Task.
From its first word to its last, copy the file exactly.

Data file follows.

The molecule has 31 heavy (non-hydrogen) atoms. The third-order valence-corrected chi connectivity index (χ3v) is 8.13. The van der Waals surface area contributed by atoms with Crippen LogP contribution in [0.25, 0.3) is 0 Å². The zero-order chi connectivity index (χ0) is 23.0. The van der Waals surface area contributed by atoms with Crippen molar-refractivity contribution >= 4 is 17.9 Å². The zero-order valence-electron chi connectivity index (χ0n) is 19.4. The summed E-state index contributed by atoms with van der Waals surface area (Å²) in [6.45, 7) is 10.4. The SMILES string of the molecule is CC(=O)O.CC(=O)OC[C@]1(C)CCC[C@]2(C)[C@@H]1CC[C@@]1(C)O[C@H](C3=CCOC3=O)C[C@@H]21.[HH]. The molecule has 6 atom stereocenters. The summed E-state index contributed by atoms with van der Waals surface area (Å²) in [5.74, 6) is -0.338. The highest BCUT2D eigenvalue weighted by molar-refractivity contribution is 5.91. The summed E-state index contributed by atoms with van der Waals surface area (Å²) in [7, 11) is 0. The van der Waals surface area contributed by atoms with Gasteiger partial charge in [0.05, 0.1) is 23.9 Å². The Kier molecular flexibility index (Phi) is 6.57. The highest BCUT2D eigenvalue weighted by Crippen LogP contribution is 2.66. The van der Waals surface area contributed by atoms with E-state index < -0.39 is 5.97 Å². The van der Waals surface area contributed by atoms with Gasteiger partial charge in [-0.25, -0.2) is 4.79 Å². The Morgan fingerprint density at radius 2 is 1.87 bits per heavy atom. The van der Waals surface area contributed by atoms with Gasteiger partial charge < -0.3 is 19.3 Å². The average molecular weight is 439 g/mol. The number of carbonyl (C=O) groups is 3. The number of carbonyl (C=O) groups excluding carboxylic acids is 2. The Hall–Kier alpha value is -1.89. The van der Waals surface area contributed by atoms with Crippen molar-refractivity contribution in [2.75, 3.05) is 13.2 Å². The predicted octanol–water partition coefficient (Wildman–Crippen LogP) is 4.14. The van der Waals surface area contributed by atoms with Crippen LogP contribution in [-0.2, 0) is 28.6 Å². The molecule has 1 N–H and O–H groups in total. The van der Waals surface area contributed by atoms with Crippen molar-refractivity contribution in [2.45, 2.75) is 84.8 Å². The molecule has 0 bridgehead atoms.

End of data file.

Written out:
The molecule has 31 heavy (non-hydrogen) atoms. The third-order valence-corrected chi connectivity index (χ3v) is 8.13. The van der Waals surface area contributed by atoms with Crippen LogP contribution in [0.25, 0.3) is 0 Å². The zero-order chi connectivity index (χ0) is 23.0. The van der Waals surface area contributed by atoms with Crippen molar-refractivity contribution >= 4 is 17.9 Å². The zero-order valence-electron chi connectivity index (χ0n) is 19.4. The summed E-state index contributed by atoms with van der Waals surface area (Å²) in [6.45, 7) is 10.4. The SMILES string of the molecule is CC(=O)O.CC(=O)OC[C@]1(C)CCC[C@]2(C)[C@@H]1CC[C@@]1(C)O[C@H](C3=CCOC3=O)C[C@@H]21.[HH]. The molecule has 6 atom stereocenters. The summed E-state index contributed by atoms with van der Waals surface area (Å²) in [5.74, 6) is -0.338. The highest BCUT2D eigenvalue weighted by molar-refractivity contribution is 5.91. The summed E-state index contributed by atoms with van der Waals surface area (Å²) in [7, 11) is 0. The van der Waals surface area contributed by atoms with Gasteiger partial charge in [0.05, 0.1) is 23.9 Å². The Kier molecular flexibility index (Phi) is 6.57. The highest BCUT2D eigenvalue weighted by Crippen LogP contribution is 2.66. The van der Waals surface area contributed by atoms with E-state index < -0.39 is 5.97 Å². The van der Waals surface area contributed by atoms with Gasteiger partial charge in [-0.25, -0.2) is 4.79 Å². The Morgan fingerprint density at radius 2 is 1.87 bits per heavy atom. The van der Waals surface area contributed by atoms with Gasteiger partial charge < -0.3 is 19.3 Å². The average molecular weight is 439 g/mol. The number of carbonyl (C=O) groups is 3. The number of carbonyl (C=O) groups excluding carboxylic acids is 2. The Hall–Kier alpha value is -1.89. The van der Waals surface area contributed by atoms with Crippen molar-refractivity contribution in [2.75, 3.05) is 13.2 Å². The predicted octanol–water partition coefficient (Wildman–Crippen LogP) is 4.14. The van der Waals surface area contributed by atoms with Crippen LogP contribution in [-0.2, 0) is 28.6 Å². The molecule has 1 N–H and O–H groups in total. The van der Waals surface area contributed by atoms with Crippen molar-refractivity contribution in [2.45, 2.75) is 84.8 Å². The molecule has 0 bridgehead atoms.